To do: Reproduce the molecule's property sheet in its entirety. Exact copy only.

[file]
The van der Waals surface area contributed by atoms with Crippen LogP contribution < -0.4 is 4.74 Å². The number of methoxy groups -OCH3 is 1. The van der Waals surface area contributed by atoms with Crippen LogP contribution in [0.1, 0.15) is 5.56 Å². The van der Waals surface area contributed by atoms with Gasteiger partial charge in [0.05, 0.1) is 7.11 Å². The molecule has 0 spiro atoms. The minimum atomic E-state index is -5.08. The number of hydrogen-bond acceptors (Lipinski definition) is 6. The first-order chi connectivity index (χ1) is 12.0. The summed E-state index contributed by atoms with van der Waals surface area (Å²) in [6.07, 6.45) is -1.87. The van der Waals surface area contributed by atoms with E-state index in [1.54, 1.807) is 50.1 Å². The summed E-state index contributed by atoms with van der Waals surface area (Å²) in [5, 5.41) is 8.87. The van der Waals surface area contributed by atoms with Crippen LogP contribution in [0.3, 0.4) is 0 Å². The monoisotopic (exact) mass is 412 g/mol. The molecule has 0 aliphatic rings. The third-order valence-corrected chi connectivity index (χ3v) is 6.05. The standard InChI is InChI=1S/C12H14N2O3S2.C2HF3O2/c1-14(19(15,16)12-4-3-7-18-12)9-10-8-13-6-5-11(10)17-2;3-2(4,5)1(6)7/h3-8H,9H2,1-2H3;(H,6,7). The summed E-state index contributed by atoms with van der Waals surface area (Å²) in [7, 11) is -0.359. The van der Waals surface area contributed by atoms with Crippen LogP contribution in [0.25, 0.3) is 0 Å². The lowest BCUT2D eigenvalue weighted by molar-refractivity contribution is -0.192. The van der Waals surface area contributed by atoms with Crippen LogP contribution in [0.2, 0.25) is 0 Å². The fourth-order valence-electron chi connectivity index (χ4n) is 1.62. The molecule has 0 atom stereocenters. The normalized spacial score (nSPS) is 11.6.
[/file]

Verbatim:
The van der Waals surface area contributed by atoms with Crippen LogP contribution < -0.4 is 4.74 Å². The number of methoxy groups -OCH3 is 1. The van der Waals surface area contributed by atoms with Crippen LogP contribution in [0.1, 0.15) is 5.56 Å². The van der Waals surface area contributed by atoms with Gasteiger partial charge in [0.05, 0.1) is 7.11 Å². The molecule has 0 spiro atoms. The minimum atomic E-state index is -5.08. The number of hydrogen-bond acceptors (Lipinski definition) is 6. The first-order chi connectivity index (χ1) is 12.0. The summed E-state index contributed by atoms with van der Waals surface area (Å²) in [6.07, 6.45) is -1.87. The van der Waals surface area contributed by atoms with E-state index in [1.54, 1.807) is 50.1 Å². The summed E-state index contributed by atoms with van der Waals surface area (Å²) in [5, 5.41) is 8.87. The van der Waals surface area contributed by atoms with Crippen LogP contribution in [0.3, 0.4) is 0 Å². The monoisotopic (exact) mass is 412 g/mol. The molecule has 0 aliphatic rings. The third-order valence-corrected chi connectivity index (χ3v) is 6.05. The standard InChI is InChI=1S/C12H14N2O3S2.C2HF3O2/c1-14(19(15,16)12-4-3-7-18-12)9-10-8-13-6-5-11(10)17-2;3-2(4,5)1(6)7/h3-8H,9H2,1-2H3;(H,6,7). The summed E-state index contributed by atoms with van der Waals surface area (Å²) in [7, 11) is -0.359. The van der Waals surface area contributed by atoms with Crippen LogP contribution in [0.25, 0.3) is 0 Å². The lowest BCUT2D eigenvalue weighted by molar-refractivity contribution is -0.192. The van der Waals surface area contributed by atoms with Crippen LogP contribution in [0.2, 0.25) is 0 Å². The fourth-order valence-electron chi connectivity index (χ4n) is 1.62. The molecule has 0 atom stereocenters. The normalized spacial score (nSPS) is 11.6.